My next destination was the lovely town of Hoi An. From Nha Trang, I took a train to the city of Da Nang, from there it’s a 20-30 minute cab ride into Hoi An. My verdict on the train is that it was comfortable enough, but the tracks in Vietnam are pretty rough, so the train shakes around more than is the norm. A picture of the soft seating car:
Without a doubt, Hoi An would make it into my top ten list of cities/towns in the world. For you snobs who avoid places with tourists, get over it, the town is visited by plenty of tourists because it is awesome. But tourism hubs within the town can be avoided. I stayed at a fantastic place, Countryside Moon Homestay, which was a 20 minute walk away from the centre of town, but only 5 minutes away on a bike. For $15 CAD a night (tax included) I had my own room (with a TV), huge bathroom, breakfast, and unlimited access to a number of bikes—not to mention the fact that the family was absolutely lovely. I could have easily spent a month at that house. Some pictures of my first walk into town:
I should mention that Hoi An is also known for its cheap and good tailors. You can get a tailored wool suit made for $150 USD, $200 for cashmere and $300 for silk. I got a cashmere suit made as well as a pair of custom made shoes ($75 USD).
Hoi An is known for its amazing food. My first meal in town was at Mai Fish which based on the locale alone is worth a visit. It has a handsome patio right across the street from the water.
The famed white rose dumplings (banh bao banh vac) of Hoi An. They consist of shrimp in a rice dough wonton, topped with crunchy bits of garlic and shallots, and served with a sweet dipping sauce. Legend has it that they are all made by one family in Hoi An that holds the secret recipe:
My second dish, an extraordinary squid in a mango chili sauce:
After dinner I went for a walk around the various canals. At night, the main part of town is divided into the fancy restos and some outdoor market food stalls north of the main canal, with the cheaper bars on an island just to the south. A view of the island from the other end:
The famous Japanese covered bridge at night:
The market on the northern side of the canal:
I spent my first evening on the small island to the south. These are the super friendly people that I met that night:
The following day I booked a trip to the nearby ruins of My Son. The UNESCO World Heritage site contains a number of abandoned Hindu temples constructed between the 4th and 14th centuries C.E., making it one of the longest inhabited religious sites in southeast Asia:
We stopped by a wood carving workshop on the way back into town:
I went for a walk around town in the evening when I got back. The town has a nice combination of old French buildings and Chinese temples:
The old part of the town is covered in beautiful Chinese lanterns which are lit at night. I tried really hard but never quite captured it properly with my camera.
A picture of my dinner joint for the night, Morning Glory. Good food but unfortunately I got seated in a room with no windows and no exaggeration, with no less than a dozen kids screaming their heads off and banging on plates. Not exactly a relaxing experience:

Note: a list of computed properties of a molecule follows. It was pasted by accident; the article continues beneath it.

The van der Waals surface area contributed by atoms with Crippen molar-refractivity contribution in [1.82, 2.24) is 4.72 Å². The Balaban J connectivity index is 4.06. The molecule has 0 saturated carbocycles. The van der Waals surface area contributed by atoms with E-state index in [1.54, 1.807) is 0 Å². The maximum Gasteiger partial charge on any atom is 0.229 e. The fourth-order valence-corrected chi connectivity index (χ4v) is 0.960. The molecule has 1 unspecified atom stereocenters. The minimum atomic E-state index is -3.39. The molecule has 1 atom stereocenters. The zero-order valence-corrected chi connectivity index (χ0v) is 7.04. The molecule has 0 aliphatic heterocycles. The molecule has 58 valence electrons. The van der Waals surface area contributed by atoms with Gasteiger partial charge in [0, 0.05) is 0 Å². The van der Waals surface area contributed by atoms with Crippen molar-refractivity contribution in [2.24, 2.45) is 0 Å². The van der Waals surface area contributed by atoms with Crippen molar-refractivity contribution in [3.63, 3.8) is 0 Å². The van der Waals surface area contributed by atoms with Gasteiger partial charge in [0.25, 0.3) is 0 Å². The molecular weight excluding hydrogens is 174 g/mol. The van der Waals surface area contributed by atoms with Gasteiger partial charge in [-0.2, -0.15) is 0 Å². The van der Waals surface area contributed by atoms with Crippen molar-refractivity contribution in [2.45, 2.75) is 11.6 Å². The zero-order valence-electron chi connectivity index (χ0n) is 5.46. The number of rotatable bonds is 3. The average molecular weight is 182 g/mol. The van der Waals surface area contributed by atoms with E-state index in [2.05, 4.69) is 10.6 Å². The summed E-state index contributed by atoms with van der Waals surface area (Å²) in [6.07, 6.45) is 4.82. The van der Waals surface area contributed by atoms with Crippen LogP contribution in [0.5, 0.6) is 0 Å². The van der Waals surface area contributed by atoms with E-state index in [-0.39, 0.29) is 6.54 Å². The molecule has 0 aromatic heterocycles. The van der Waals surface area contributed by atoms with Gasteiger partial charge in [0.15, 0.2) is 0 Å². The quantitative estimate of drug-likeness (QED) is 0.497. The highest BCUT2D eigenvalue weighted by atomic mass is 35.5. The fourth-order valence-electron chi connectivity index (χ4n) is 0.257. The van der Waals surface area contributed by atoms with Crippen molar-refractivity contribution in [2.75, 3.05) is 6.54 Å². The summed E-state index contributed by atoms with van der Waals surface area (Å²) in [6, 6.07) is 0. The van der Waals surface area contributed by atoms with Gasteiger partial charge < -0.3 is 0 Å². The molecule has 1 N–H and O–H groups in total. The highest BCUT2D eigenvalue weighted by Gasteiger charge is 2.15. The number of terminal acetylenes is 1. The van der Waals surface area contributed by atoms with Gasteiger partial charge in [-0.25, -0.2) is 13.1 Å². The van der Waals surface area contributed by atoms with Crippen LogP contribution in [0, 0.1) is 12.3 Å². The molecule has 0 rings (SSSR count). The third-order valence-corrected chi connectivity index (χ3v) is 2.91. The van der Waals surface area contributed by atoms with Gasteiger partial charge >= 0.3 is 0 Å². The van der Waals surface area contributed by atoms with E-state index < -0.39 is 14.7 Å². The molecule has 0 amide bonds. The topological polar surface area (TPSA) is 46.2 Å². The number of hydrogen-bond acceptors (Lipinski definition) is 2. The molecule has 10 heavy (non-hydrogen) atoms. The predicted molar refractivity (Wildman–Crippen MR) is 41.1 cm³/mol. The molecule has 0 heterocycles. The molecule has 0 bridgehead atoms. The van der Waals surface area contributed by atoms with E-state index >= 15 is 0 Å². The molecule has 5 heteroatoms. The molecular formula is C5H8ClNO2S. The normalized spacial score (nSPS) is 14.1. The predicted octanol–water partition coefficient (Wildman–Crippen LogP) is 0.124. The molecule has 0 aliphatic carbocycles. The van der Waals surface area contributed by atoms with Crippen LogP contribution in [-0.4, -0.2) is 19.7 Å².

A shot from my walk home at night:
The following morning I started bright an early on an itinerary involving a boat ride on the river, some paddling on a traditional round boat, and a two hour cooking class. The first picture below shows a traditional fishing net on the river. They lower it into the water, wait about 15 minutes for fish to get comfortable swimming by, and then they pull it up again:
That’s me in a round boat. I was told that the purpose of the round boats is to easily navigate narrow canals where turning around on a boat would prove difficult. I’m not too sure about that especially given that the boats are horrendously unstable and paddling them is even worse. I saw some locals manage to paddle one on their own, but it looked awkward. Paddling it with two people is not much better—since the boat is round the two paddlers have to be perfectly synchronized in terms of speed and strength of pulls. Any variation between the two, and the boat spins around:
Videos of the boat ride:
A Vietnamese version of a piñata. A small bowl is suspended on a clay pot. The player gets blindfolded, spun around to get confused and then gets verbal directions from others as to how to get to the small pot. The player then gets a single swing to break the pot. Alas, it is not filled with any goodies:
The cooking class:
I started by making some fresh spring rolls with shrimp and the peanut dipping sauce. This was not as hard as you would imagine.
Cooking the meat for the little fried pancakes that followed:
The pancakes have two pieces of shrimp, small morsels of chicken or pork, bean sprouts, spring onion bits, and a quail egg:
Video of the cooking class:
I had dinner that night at the Cargo Club, located on a second floor with the terrace overlooking the main canal. The meal proved to be tremendously awkward as an Israeli couple next to me was apparently fighting and/or breaking up. The dude took off mid-meal leaving his girlfriend sobbing. The class act didn’t even leave any money before he took off, sticking her with the bill.
Cau-lau, a dark pork broth with noodles, slices of pork, bean sprouts, assorted greenery and croutons:
I just explored the streets of Hoi An for my last full day in town, and I rented a scooter to go off to some of the places are little further away. This is the one town in the country where riding a scooter was not absolutely terrifying:
There is a beach near Hoi An, about a 20 minute ride away on a moped. It’s pleasant enough, but the caliber of the beach isn’t particularly great so don’t factor in beach time as a part of your visit to Hoi An unless you have low expectations. I’ll finish this post with my shots from the beach area: